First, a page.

Dr. Van Thiel is the recipient of a United States Public Health Service Career Development Award AA000016.
Patterns of hypothalamic-pituitary-gonadal dysfunction in men with liver disease due to differing etiologies
Article first published online: 1 MAR 2006
Copyright © 1981 American Association for the Study of Liver Diseases
Volume 1, Issue 1, pages 39–46, January/February 1981
How to Cite
van Thiel, D. H., Gavaler, J. S., Spero, J. A., Egler, K. M., Wight, C., Sanghvi, A. T., Hasiba, U. and Lewis, J. H. (1981), Patterns of hypothalamic-pituitary-gonadal dysfunction in men with liver disease due to differing etiologies. Hepatology, 1: 39–46. doi: 10.1002/hep.1840010107
- Issue published online: 1 MAR 2006
- Article first published online: 1 MAR 2006
- Hunt Foundation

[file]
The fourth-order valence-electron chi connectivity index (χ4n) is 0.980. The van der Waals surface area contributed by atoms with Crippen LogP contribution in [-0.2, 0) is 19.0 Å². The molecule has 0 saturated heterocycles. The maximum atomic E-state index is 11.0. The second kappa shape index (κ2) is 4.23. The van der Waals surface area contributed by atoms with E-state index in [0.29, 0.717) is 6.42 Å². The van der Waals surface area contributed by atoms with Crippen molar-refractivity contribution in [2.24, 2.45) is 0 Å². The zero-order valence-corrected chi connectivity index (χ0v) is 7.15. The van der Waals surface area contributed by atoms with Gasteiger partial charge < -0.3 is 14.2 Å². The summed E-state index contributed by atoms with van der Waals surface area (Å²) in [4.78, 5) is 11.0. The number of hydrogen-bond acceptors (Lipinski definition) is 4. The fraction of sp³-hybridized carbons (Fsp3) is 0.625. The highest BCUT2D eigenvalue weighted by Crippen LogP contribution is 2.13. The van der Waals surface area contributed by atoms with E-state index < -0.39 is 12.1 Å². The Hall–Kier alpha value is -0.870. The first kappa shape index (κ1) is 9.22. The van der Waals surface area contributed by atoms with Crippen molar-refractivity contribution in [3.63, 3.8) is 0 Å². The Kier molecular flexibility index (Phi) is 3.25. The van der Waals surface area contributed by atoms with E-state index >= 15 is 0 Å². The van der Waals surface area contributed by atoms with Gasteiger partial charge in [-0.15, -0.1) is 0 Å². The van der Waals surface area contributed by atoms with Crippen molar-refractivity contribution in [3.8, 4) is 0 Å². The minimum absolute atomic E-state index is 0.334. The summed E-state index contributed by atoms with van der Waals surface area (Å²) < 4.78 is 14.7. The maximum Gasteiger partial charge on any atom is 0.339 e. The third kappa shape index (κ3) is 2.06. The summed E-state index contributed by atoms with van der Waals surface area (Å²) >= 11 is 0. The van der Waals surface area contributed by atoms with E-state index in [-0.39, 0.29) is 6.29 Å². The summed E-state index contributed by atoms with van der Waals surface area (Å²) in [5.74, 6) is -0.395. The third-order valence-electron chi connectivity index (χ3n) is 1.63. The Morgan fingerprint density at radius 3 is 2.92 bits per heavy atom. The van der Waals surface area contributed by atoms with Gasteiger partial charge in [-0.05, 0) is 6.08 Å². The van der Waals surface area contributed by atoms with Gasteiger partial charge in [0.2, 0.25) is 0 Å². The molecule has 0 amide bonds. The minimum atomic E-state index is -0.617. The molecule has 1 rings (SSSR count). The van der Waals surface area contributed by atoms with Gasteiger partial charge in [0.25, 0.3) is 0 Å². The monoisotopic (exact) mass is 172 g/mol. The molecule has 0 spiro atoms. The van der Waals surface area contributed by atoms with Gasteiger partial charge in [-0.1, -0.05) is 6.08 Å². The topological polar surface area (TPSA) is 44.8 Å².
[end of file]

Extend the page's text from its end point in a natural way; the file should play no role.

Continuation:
The hypothalamic-pituitary-gonadal axis was evaluated in two groups of age-matched men with documented biochemical and histologic liver disease and compared to that of age-matched normal controls. Basal testosterone levels (p < 0.05), spermatozoa concentrations (p < 0.01), and seminal plasma volume (p < 0.01) were reduced in the alcoholics studied with liver disease, but not the hemophiliacs with liver disease when compared to the normal controls. No difference in estradiol levels was noted between groups. Basal follicle-stimulating hormone and luteinizing hormone (LH) concentrations were increased (both p < 0.01) in the alcoholics while only LH concentrations were increased (p < 0.01) in the hemophiliacs compared to the normal controls. Gonadotropins (folliclestimulating hormone and LH) and testosterone responses to clomiphene and to luteinizing hormone-releasing factor (LH only) in the alcoholic population studied, further distinguished the alcoholics from the hemophiliacs and the normal controls. The basal levels of the other anterior pituitary hormones (growth hormone and thyroid-stimulating hormone) as well as their provocative responses to thyrotropin-releasing hormone also distinguished the alcoholics from the hemophiliac population. Based upon these results, we propose that factors other than the liver disease per se are responsible for the disturbances of hypothalamic-pituitary-gonadal function observed in men with biochemically as well as histologically advanced stable liver disease.